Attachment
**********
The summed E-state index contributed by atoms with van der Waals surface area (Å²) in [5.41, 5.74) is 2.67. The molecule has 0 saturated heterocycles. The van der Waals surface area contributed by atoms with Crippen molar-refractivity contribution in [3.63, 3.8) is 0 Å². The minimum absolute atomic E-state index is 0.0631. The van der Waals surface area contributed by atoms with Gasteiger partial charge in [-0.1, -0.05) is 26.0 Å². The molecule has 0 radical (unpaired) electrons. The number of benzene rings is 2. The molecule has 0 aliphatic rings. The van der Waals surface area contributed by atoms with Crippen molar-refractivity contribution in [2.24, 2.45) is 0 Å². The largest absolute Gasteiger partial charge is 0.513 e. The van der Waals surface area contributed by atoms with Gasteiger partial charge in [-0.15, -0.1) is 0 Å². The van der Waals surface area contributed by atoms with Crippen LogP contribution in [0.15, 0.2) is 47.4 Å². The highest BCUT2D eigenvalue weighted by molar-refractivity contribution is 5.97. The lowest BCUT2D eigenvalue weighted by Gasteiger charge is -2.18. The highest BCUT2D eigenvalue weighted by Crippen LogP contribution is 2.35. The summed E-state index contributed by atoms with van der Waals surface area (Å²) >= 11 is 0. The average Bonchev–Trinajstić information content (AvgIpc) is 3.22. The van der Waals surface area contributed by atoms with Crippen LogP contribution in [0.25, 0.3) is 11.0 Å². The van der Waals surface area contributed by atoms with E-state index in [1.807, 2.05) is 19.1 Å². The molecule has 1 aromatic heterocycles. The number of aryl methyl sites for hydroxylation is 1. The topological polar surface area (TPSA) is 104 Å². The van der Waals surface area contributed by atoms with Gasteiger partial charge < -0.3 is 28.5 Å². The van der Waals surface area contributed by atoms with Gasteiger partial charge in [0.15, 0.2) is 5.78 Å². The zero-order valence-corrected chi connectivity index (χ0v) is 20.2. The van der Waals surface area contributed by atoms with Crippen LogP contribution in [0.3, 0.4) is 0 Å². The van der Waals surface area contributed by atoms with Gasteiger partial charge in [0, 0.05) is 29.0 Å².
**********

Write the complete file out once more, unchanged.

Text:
The summed E-state index contributed by atoms with van der Waals surface area (Å²) in [5.41, 5.74) is 2.67. The molecule has 0 saturated heterocycles. The van der Waals surface area contributed by atoms with Crippen molar-refractivity contribution in [3.63, 3.8) is 0 Å². The minimum absolute atomic E-state index is 0.0631. The van der Waals surface area contributed by atoms with Gasteiger partial charge in [-0.1, -0.05) is 26.0 Å². The molecule has 0 radical (unpaired) electrons. The number of benzene rings is 2. The molecule has 0 aliphatic rings. The van der Waals surface area contributed by atoms with Crippen molar-refractivity contribution in [2.24, 2.45) is 0 Å². The largest absolute Gasteiger partial charge is 0.513 e. The van der Waals surface area contributed by atoms with Gasteiger partial charge in [-0.15, -0.1) is 0 Å². The van der Waals surface area contributed by atoms with Crippen LogP contribution in [0.15, 0.2) is 47.4 Å². The highest BCUT2D eigenvalue weighted by molar-refractivity contribution is 5.97. The lowest BCUT2D eigenvalue weighted by Gasteiger charge is -2.18. The highest BCUT2D eigenvalue weighted by Crippen LogP contribution is 2.35. The summed E-state index contributed by atoms with van der Waals surface area (Å²) >= 11 is 0. The average Bonchev–Trinajstić information content (AvgIpc) is 3.22. The van der Waals surface area contributed by atoms with Crippen LogP contribution in [0.25, 0.3) is 11.0 Å². The van der Waals surface area contributed by atoms with E-state index in [1.807, 2.05) is 19.1 Å². The molecule has 1 aromatic heterocycles. The number of aryl methyl sites for hydroxylation is 1. The topological polar surface area (TPSA) is 104 Å². The van der Waals surface area contributed by atoms with Gasteiger partial charge < -0.3 is 28.5 Å². The van der Waals surface area contributed by atoms with Gasteiger partial charge in [0.15, 0.2) is 5.78 Å². The zero-order valence-corrected chi connectivity index (χ0v) is 20.2. The van der Waals surface area contributed by atoms with Crippen LogP contribution in [0.3, 0.4) is 0 Å². The van der Waals surface area contributed by atoms with Gasteiger partial charge in [0, 0.05) is 29.0 Å².